The wearable technology, so new it’s yet unnamed, was used during surgery for the first time Feb. 10 at Alvin J. Siteman Cancer Center at Barnes-Jewish Hospital and Washington University School of Medicine.
Cancer cells are notoriously difficult to see, even under high-powered magnification. The glasses are designed to make it easier for surgeons to distinguish cancer cells from healthy cells, helping to ensure that no stray tumor cells are left behind during surgery.
“We’re in the early stages of this technology, and more development and testing will be done, but we’re certainly encouraged by the potential benefits to patients,” said breast surgeon Julie Margenthaler, MD, an associate professor of surgery at Washington University, who performed the operation. “Imagine what it would mean if these glasses eliminated the need for follow-up surgery and the associated pain, inconvenience and anxiety.”
The current standard of care requires surgeons to remove the tumor and some neighboring tissue that may or may not include cancer cells. The samples are sent to a pathology lab and viewed under a microscope. If cancer cells are found in neighboring tissue, a second surgery often is recommended to remove additional tissue that also is checked for the presence of cancer.
The glasses could reduce the need for additional surgical procedures and subsequent stress on patients, as well as time and expense.
Margenthaler said about 20-25 percent of breast cancer patients who have lumps removed require a second surgery because current technology doesn’t adequately show the extent of the disease during the first operation.
“Our hope is that this new technology will reduce or ideally eliminate the need for a second surgery,” she said.
The technology, developed by a team led by Samuel Achilefu, PhD, professor of radiology and of biomedical engineering at Washington University, incorporates custom video technology, a head-mounted display and a targeted molecular agent that attaches to cancer cells, making them glow when viewed with the glasses.
In a study published in the Journal of Biomedical Optics, researchers noted that tumors as small as 1 mm in diameter (the thickness of about 10 sheets of paper) could be detected.
Ryan Fields, MD, a Washington University assistant professor of surgery and Siteman surgeon, plans to wear the glasses later this month when he operates to remove a melanoma from a patient. He said he welcomes the new technology, which theoretically could be used to visualize any type of cancer.
“A limitation of surgery is that it’s not always clear to the naked eye the distinction between normal tissue and cancerous tissue,” Fields said. “With the glasses developed by Dr. Achilefu, we can better identify the tissue that must be removed.”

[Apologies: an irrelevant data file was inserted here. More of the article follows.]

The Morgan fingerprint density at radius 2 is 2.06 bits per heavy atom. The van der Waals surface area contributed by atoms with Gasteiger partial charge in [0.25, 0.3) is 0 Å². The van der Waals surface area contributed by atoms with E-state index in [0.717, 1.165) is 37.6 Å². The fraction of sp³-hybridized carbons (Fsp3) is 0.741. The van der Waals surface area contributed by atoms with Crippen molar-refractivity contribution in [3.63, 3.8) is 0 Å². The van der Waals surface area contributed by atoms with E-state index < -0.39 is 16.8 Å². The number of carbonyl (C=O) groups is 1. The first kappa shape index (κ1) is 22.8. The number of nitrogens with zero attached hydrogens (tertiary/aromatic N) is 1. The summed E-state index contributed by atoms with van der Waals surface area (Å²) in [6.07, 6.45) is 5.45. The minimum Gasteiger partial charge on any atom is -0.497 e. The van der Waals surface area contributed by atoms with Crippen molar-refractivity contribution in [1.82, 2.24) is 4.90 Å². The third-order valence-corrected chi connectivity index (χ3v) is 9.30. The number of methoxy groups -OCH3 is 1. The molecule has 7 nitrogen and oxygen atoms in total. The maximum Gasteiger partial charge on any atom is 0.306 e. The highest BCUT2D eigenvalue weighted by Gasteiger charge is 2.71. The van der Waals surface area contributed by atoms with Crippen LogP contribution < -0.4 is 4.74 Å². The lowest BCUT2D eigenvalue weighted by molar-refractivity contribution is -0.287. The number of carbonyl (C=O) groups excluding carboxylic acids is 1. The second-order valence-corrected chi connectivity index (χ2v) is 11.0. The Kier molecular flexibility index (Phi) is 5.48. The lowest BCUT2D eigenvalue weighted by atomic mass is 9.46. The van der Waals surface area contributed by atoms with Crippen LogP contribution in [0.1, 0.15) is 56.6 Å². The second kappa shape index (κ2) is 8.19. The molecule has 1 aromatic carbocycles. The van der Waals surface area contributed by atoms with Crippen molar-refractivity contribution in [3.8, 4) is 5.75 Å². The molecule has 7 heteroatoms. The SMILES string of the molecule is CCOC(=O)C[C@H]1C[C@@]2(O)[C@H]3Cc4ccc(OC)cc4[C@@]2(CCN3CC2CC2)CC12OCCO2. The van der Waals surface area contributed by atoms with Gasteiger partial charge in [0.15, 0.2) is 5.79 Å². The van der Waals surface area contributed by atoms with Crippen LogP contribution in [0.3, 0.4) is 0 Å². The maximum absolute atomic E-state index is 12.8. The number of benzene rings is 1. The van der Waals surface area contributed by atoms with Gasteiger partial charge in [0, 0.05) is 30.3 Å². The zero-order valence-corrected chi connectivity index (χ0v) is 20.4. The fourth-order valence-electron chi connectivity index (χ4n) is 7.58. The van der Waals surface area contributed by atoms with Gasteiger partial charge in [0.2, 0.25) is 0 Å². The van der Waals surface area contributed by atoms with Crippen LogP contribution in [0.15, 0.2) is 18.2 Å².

In pilot studies conducted on lab mice, the researchers utilized indocyanine green, a commonly used contrast agent approved by the U.S. Food and Drug Administration. When the agent is injected into the tumor, the cancerous cells glow when viewed with the glasses and a special light.
Achilefu, who also is co-leader of the Oncologic Imaging Program at Siteman Cancer Center and a professor of biochemistry and molecular biophysics, is seeking FDA approval for a different molecular agent he’s helping to develop for use with the glasses. This agent specifically targets and stays longer in cancer cells.
“This technology has great potential for patients and health-care professionals,” Achilefu said. “Our goal is to make sure no cancer is left behind.”
Viktor Gruev, PhD, assistant professor of engineering at WUSTL, and Ron Liang, PhD, of the University of Arizona, assisted with development of the glasses. WUSTL graduate students Suman Mondal, Shengkui Gao and Yang Liu and postdoctoral fellow Nan Zhu also played key roles.
High-tech glasses developed at the School of Medicine help breast surgeon Julie Margenthaler, MD, visualize cancer cells in a patient on Feb. 10. Here is real-time video of the lymph node removal, as seen by Margenthaler as she wore the eyewear. A florescent marker injected into the patient and special lighting made cancer cells glow blue when viewed with the technology. The lighter the shade of blue, the more concentrated the cancer cells are.
Achilefu has worked with Washington University’s Office of Technology Management and has a patent pending for the technology.
The research is funded by the National Cancer Institute (R01CA171651) at the National Institutes of Health.
Washington University School of Medicine’s 2,100 employed and volunteer faculty physicians also are the medical staff of Barnes-Jewish and St. Louis Children’s hospitals. The School of Medicine is one of the leading medical research, teaching and patient-care institutions in the nation, currently ranked sixth in the nation by U.S. News & World Report. Through its affiliations with Barnes-Jewish and St. Louis Children’s hospitals, the School of Medicine is linked to BJC HealthCare.